quarta-feira, março 08, 2006


...a todas as mulheres da minha vida.

Emily Bronte (1818-1848) is perhaps the greatest writer of the three Brontë sisters - Charlotte, Emily and Anne. Emily Brontë published only one novel, Wuthering Heights (1847), a story of doomed love and revenge. But that single work places has its place among the masterpieces of English literature. Some of her best lyrics are also rated with the best in English poetry.

Emily Bronte was born in Thornton, Yorkshire, on July 30, 1818. Her father was the rector of Haworth from 1820. After their mother died in 1821, the children spent most of their time in reading and composition. To escape their unhappy childhood, Anne, Emily, Charlotte and their brother Branwell created imaginary worlds. Emily and Anne created their own Gondal saga, and Branwell and Charlotte recorded their stories about the kingdom of Angria in minute notebooks. Between the years 1824 and 1825 Emily attended the school at Cowan Bridge with Charlotte, and then was largely educated at home.

In 1835 Emily attended school at Roe Head, but suffered from homesickness and returned after a few months to the moorland scenery of home. In 1837 she became a governess at Law Hill, near Halifax, where she spent six months. To facilitate their plan to keep a school for girls, Emily and Charlotte Brontë went in 1842 to Brussels to learn foreign languages and school management. Emily returned on the same year to Haworth, where she stayed for the rest of her brief life.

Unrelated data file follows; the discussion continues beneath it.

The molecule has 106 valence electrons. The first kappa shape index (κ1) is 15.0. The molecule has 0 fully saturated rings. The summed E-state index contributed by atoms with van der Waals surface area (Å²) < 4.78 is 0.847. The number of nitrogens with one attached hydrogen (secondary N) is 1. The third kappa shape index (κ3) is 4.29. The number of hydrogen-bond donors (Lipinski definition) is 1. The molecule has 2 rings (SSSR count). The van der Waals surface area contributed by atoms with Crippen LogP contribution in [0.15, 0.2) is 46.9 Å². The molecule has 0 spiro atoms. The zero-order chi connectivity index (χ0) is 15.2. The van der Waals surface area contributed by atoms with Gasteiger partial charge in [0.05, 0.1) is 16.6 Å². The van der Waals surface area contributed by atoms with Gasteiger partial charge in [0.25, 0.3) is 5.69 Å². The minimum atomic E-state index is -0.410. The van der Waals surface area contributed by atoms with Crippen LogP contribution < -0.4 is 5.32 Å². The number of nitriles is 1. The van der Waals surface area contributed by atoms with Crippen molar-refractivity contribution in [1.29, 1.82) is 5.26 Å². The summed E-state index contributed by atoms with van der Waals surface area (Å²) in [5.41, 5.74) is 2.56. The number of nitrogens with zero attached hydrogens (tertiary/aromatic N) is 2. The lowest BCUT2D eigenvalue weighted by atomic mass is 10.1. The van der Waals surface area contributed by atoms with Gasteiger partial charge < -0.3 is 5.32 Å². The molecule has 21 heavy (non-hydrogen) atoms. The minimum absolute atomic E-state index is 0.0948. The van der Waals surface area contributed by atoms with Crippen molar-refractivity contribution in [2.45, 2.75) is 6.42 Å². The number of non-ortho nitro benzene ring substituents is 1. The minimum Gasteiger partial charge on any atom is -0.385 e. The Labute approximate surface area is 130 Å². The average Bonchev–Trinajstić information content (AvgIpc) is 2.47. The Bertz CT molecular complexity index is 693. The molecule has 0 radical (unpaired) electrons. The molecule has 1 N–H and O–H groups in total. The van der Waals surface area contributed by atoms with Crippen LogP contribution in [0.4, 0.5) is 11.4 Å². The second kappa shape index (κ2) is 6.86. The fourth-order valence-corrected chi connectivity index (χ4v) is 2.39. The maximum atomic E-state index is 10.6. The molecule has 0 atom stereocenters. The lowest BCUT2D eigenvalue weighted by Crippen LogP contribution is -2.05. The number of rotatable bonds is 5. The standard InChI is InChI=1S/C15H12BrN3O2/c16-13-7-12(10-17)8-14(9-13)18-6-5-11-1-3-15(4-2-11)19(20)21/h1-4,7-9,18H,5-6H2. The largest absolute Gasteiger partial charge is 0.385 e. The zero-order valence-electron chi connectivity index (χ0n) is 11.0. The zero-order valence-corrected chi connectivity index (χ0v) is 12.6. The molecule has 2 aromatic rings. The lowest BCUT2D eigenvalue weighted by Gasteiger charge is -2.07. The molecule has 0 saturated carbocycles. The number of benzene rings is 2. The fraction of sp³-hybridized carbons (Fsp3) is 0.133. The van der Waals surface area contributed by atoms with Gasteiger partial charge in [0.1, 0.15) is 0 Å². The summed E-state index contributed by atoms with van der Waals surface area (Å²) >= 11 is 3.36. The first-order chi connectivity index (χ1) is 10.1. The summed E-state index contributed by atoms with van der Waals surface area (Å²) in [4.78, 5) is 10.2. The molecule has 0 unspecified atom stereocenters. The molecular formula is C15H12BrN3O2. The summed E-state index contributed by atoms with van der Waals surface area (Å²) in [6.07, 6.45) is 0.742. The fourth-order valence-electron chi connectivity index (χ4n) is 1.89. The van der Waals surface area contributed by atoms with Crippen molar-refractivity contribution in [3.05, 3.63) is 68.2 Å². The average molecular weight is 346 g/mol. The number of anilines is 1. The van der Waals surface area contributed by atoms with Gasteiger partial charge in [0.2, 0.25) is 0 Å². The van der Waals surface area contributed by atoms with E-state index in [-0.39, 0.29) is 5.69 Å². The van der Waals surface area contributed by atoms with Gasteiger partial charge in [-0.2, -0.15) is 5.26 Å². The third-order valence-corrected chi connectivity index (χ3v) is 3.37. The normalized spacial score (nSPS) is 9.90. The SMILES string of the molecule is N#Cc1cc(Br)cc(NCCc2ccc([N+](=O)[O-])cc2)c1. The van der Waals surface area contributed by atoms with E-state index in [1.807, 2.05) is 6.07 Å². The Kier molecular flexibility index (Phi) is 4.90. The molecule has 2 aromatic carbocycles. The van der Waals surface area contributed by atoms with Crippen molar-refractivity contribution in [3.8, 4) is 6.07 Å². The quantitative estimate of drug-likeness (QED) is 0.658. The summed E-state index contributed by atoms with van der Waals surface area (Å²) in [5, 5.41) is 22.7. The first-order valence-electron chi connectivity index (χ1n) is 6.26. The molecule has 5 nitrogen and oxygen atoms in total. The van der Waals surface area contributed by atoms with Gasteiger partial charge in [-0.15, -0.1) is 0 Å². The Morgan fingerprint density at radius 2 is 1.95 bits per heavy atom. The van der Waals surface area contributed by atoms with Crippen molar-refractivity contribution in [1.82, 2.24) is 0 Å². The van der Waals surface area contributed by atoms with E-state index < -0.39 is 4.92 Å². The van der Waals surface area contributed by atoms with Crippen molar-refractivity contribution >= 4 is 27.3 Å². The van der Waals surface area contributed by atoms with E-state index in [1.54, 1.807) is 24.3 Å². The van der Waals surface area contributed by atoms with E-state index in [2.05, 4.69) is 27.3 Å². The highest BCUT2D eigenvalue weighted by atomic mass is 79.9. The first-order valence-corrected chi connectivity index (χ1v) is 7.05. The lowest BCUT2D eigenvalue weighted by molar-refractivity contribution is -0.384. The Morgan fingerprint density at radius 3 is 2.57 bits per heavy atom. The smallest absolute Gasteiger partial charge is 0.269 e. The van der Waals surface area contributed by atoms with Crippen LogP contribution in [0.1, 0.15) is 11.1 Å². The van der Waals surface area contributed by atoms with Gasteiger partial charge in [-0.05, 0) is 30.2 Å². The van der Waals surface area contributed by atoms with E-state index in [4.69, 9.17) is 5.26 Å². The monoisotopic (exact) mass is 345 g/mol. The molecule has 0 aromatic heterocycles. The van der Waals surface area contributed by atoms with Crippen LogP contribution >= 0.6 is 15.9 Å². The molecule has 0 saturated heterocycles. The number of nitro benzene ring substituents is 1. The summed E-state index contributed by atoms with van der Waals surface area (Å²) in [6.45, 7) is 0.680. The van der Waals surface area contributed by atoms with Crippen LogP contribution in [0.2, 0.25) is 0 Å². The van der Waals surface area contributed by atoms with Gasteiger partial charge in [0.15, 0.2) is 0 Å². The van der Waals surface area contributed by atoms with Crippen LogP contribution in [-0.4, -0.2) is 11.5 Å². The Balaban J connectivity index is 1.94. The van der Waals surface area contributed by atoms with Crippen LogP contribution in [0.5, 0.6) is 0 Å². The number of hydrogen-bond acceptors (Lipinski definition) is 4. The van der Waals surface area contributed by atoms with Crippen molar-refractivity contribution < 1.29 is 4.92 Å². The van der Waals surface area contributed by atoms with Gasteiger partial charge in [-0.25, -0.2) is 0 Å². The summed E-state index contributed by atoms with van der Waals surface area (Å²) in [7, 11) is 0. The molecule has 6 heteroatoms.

Emily Bronte's only novel, Wuthering Heights (1847), did not gain the immediate success that Charlotte's Jane Eyre did, but it has attained later fame as one of the most intense novels written in the English language. In contrast to Charlotte and Anne, whose novels take the form of autobiographies written by authoritative and reliable narrators, Emily introduced an unreliable narrator, Lockwood. .

Emily Bronte died of tuberculosis on December 19 1848, having caught cold at her brother Branwell's funeral in September. Ironically, after the appearance of Wuthering Heights, some skeptics maintained that the book was written by Branwell, on the grounds that no woman from such a circumscribed life, could have written such a passionate story. In 1850, Wuthering Heights was reissued with a selection of poems and a biographical note from Charlotte Bronte. In 1941, the Hatfield edition of The Complete Poems of Emily Jane Bronte was published.

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